As School Begins, Please Teach Your Children About Disabilities
As summer begins to come to an end and students began to prepare for a new school year, I would like to remind others of how important it is to teach children about disabilities, about differences. I hope by sharing some of my personal story, people will realize how important this is.
I was born with cerebral palsy, low tone, and ataxia due to lack of oxygen at birth. I was the first child to ever enter my elementary school with a physical disability. The school worked hard to adapt things to meet my unique needs while I was a student there. When I first started school, I didn’t really see myself as different from my classmates. In kindergarten and first grade, I would try my best to do everything other children would do, with a little help from my one-on-one aide. A lot of my classmates liked playing with me and also helping me.
It was shortly after my 8th birthday party in the 2nd grade when I noticed how different I was. A little girl I thought was my friend wouldn’t let me play with her anymore because I was different, because I had a disability she couldn’t understand. She began to see my disability as a disease, believing she could catch it. She became my first bully. Unfortunately, more of my classmates began following her lead. Because of one child’s thoughts, suddenly my disability became contagious in other children’s eyes. I was bullied verbally and physically. Some of my classmates even treated and talked to me like a baby.
Some of my classmates asked my teachers if I knew how to read, if I could learn like them, if I got the same kind of homework they got. My teachers would answer their questions and tell my classmates I was just as smart as them. I was often excluded from a social life throughout my elementary and middle school years. Through the bullying and misunderstanding I eventually developed self-acceptance issues, anxiety, and even had panic attacks while at school.
When I entered high school, an amazing group of older girls befriended me. Because of them I began to really love life and bring more of my personality out. These girls invited me to birthday parties, holiday parties, shopping, sleepovers, homecoming and just to hang out — things I rarely got to do in elementary and middle school. It was the one time I really felt a sense of belonging. The only time I felt complete understanding and acceptance from my peers.
Unfortunately, the summer after freshman year my family had to move states from Colorado to Alabama due to my dad’s job. At my new school I tried hard to make friends. None of these kids knew me. They didn’t grow up with me. They didn’t know how to react towards me. The first two years at my new school, I lost myself again, facing misunderstanding once again. History was repeating itself. I wanted to be a “normal” teenage girl and live a full teenage life, but because so many only saw the shell I was stuck in, I didn’t get that opportunity.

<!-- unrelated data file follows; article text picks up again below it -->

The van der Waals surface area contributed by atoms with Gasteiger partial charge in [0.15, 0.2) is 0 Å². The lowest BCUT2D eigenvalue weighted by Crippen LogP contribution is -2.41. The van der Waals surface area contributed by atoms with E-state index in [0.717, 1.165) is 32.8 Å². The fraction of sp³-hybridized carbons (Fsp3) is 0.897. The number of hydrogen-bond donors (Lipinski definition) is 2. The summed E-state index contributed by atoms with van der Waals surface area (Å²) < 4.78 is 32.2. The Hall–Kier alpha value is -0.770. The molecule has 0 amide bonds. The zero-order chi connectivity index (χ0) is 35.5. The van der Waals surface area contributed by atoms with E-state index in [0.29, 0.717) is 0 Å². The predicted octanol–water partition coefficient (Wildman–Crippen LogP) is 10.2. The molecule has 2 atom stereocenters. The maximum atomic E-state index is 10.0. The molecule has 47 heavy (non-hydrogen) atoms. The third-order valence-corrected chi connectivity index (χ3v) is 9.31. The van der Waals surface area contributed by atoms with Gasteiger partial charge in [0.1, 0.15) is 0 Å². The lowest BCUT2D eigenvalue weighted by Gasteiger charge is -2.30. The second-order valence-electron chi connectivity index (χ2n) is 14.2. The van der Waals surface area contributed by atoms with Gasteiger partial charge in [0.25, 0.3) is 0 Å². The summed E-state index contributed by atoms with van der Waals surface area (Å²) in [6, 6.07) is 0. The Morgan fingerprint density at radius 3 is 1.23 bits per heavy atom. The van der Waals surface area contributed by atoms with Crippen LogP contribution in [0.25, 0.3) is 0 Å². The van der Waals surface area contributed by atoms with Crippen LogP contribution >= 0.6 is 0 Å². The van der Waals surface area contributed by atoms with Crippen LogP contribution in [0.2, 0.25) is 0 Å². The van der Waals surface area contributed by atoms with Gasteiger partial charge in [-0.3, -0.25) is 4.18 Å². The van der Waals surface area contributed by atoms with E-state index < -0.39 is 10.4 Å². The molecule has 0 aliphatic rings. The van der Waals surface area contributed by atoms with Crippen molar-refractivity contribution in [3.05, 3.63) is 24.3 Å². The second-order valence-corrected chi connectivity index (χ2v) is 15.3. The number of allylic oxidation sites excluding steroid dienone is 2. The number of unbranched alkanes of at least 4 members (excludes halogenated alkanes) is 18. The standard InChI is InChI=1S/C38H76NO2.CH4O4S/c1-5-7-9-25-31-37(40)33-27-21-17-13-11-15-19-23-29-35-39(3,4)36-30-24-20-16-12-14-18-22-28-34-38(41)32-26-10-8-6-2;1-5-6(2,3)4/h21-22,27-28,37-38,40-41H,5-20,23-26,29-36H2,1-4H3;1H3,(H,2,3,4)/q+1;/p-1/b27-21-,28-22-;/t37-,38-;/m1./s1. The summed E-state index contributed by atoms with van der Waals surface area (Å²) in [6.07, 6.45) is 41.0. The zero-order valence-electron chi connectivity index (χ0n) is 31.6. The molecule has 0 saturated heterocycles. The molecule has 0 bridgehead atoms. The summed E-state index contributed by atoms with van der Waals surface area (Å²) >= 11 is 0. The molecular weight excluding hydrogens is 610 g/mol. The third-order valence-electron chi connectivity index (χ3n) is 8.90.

At age 16 I began sharing my life with the world through YouTube videos. After a year students at my school began to find my videos. Little by little, kids at school began talking to me. Through my videos I was able to educate my peers, which led to them to begin to understand. Awareness leads to understanding, which leads to acceptance.
I often wondered how different my childhood would have been if other children were taught about disabilities. I got that answer the last year of my schooling. I entered drama class at school during my senior year, a class I was highly nervous about. After the first day of my drama class my teacher, Mrs. Davis, talked to me privately and asked what I was nervous about. I told her I was nervous about how my classmates were going to react to my disability and my speech problems.
No other teacher had ever asked me that question. She then told me about her daughter. Her daughter has health issues, but she knows her daughter is just like any other little girl inside.
The next day my teacher took time during class to explain my disability to my classmates. This made a huge difference! This was the first time throughout my whole school life that a teacher did this. I walked into the classroom and right away I felt welcomed by my classmates. I felt like my classmates saw me before my disability. I didn’t get those weird stares or comments. Instead I received smiles and acceptance. My drama class became my favorite class, and I enjoyed performing!
Please take a few minutes to explain disabilities and differences to your child, or your students. By doing this, you can make a huge difference in another child’s life.
After all we are all different in some way. We are all beautifully and uniquely made!
Tips on how to explain a disability to a child:
– Explain that people with disabilities are like everyone else, but they might do things differently, in their own unique ways.
– Try to make it easier for children to understand by explaining the challenges people with disabilities may face in a way everyone can relate to. Just as someone needs to wear glasses to help them see, someone with a disability needs a walker to help them walk.
-Encourage children to include kids with disabilities in their activities.
– Explain that disabilities are not contagious.
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